I thought that if I said I love you, it wouldn’t be interesting. So I went with the second best sentence ever known to mankind: I love ducks.

When I did this, she looked at me, very surprised. And then laughed a lot.

So I still keep the theme as a good memory of something very tender.

Johannes
I will learn the second best sentence known to mankind in sign language.
Paulo
Behold the power of the duck!
David
it seems conventional in these things to ask what is your favourite question or answer on site (that you have posted)
Paulo
My favourite question was Creating a zebra effect using listings, which resulted in yet another great package from Martin Scharrer.
Joseph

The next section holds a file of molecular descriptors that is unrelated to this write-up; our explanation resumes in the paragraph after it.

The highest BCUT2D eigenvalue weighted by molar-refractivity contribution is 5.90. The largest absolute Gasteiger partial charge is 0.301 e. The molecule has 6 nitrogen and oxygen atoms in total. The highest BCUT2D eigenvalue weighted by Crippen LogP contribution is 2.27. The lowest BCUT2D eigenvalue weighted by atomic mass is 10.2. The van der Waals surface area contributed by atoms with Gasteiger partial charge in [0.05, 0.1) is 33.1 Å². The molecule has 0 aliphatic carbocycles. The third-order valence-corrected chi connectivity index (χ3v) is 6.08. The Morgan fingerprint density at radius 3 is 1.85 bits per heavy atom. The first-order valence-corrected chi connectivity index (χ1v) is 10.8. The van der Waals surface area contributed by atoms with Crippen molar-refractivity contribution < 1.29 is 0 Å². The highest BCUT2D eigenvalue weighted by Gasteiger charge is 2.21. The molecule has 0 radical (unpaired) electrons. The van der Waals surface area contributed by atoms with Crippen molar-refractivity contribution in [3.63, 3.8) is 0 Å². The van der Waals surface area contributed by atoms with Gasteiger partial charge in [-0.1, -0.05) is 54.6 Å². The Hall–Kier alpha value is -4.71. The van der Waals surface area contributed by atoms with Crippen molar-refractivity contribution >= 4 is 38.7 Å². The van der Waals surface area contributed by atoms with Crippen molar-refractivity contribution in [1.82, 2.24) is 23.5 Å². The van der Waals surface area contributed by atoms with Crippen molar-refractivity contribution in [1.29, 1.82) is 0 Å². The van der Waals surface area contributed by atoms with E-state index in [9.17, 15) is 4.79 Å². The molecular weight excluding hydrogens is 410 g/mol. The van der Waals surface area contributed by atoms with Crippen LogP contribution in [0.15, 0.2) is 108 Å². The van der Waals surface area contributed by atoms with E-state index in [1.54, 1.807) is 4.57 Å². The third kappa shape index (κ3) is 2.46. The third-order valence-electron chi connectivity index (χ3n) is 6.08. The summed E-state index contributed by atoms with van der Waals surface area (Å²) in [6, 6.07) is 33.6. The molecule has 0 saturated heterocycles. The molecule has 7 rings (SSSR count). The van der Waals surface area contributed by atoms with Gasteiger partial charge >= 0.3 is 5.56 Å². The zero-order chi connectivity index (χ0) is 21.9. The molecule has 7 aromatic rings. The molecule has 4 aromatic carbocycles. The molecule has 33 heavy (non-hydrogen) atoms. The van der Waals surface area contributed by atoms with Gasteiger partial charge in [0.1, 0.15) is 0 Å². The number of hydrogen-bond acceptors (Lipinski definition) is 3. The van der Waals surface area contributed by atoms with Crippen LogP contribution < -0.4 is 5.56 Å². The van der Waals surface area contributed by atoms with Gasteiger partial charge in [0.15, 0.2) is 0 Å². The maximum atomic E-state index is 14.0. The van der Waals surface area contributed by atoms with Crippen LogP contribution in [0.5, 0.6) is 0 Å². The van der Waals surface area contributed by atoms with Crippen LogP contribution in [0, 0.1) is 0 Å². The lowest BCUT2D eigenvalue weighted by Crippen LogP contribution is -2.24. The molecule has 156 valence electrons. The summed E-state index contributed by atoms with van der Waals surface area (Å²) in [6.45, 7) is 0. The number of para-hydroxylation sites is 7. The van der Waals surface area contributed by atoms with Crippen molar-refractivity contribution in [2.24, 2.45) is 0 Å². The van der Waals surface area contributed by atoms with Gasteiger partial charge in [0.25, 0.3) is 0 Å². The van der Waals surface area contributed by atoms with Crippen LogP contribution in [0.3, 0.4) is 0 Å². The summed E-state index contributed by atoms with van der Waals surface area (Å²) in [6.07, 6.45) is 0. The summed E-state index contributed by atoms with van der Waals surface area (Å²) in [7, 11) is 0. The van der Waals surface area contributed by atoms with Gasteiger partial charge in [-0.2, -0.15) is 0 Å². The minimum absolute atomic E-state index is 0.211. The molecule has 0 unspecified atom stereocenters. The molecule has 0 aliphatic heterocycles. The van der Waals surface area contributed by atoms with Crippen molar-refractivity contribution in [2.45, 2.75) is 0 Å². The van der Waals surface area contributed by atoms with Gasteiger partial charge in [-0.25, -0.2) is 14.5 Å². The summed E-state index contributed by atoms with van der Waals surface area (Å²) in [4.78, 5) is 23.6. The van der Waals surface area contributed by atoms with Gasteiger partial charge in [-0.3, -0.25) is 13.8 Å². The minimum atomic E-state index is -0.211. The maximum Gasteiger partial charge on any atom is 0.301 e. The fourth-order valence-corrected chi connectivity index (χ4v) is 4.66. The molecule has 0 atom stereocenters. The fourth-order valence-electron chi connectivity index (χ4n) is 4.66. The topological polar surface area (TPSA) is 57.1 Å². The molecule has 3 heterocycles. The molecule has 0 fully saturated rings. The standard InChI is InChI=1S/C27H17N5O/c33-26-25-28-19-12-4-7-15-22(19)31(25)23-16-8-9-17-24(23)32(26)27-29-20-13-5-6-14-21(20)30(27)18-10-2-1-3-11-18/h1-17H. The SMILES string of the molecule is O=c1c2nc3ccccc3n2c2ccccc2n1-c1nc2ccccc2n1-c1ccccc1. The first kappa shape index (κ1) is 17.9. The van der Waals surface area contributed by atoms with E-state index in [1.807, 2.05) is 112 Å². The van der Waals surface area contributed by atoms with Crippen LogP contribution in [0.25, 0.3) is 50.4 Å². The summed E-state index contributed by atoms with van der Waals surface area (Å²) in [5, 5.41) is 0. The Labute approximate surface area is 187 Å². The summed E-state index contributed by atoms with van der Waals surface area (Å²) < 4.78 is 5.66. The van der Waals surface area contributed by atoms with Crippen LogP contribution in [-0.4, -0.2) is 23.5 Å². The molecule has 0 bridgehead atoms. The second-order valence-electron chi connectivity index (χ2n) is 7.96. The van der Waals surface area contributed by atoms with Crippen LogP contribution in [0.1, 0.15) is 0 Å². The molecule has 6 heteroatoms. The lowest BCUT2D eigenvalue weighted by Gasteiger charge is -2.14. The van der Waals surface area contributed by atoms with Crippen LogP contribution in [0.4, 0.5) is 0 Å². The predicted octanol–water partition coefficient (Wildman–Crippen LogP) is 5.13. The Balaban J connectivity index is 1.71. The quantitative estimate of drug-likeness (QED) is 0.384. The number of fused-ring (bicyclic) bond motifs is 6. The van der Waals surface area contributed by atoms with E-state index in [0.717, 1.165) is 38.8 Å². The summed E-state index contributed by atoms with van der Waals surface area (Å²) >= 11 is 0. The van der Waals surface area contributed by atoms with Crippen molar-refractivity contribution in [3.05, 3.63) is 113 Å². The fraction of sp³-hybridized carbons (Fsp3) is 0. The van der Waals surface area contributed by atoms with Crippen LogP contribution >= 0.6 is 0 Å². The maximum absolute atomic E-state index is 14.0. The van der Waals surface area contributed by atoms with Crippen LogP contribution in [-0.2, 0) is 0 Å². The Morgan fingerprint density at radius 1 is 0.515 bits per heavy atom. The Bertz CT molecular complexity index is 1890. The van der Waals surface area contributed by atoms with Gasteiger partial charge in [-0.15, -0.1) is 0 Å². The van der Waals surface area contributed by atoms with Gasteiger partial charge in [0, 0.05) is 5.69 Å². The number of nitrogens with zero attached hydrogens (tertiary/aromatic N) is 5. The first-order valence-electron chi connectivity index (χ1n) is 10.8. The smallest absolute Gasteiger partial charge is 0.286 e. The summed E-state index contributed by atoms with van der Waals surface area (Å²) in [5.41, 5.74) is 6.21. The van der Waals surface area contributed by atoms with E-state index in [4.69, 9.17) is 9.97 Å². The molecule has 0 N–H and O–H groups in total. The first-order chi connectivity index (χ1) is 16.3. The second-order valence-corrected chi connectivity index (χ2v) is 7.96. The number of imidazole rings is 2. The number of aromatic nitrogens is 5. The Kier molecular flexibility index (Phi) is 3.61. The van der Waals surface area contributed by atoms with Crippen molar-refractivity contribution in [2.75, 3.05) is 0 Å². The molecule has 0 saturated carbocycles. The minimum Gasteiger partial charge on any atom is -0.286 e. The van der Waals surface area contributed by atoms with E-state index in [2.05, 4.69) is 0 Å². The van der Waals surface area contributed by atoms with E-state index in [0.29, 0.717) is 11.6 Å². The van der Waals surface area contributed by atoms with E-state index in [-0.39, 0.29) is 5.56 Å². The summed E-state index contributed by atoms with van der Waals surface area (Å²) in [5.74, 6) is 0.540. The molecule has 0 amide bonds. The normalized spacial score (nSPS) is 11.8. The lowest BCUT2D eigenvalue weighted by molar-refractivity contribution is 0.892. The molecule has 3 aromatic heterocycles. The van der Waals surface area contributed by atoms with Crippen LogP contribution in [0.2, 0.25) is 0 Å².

Which of your answers on the site is your favourite?
Paulo
I’d say my favourite answer was this one (Can I print only some functions with minted?). It’s quite trivial now that I look at it, but it was the first I actually dealt with coding.

Grandma is probably the one that we still harvest points from, but I also like the cute document.

egreg
You’re the highest ranked voter in the SE world. Can you tell us something about your voting philosophy?
Paulo
I would say voting plays an important role in our community. Because it’s a way of making people feel welcome. My philosophy is, if a question shows effort, it deserves an upvote. For answers, the idea is basically the same. If, by chance, there’s a huge feeling towards downvoting a question, I prefer to leave the question be and try to ask the OP to rephrase things.

We can move the world with votes. It’s a good way of making things happen. Everything wins.

Claudio
Upvotes of course.
Paulo
Indeed.

I vote a lot because I care a lot. I want people to feel the same way I do with this community. We have a lot of fun, it’s a way of brightening your day. We are all part of this and the more people we can get involved, the better.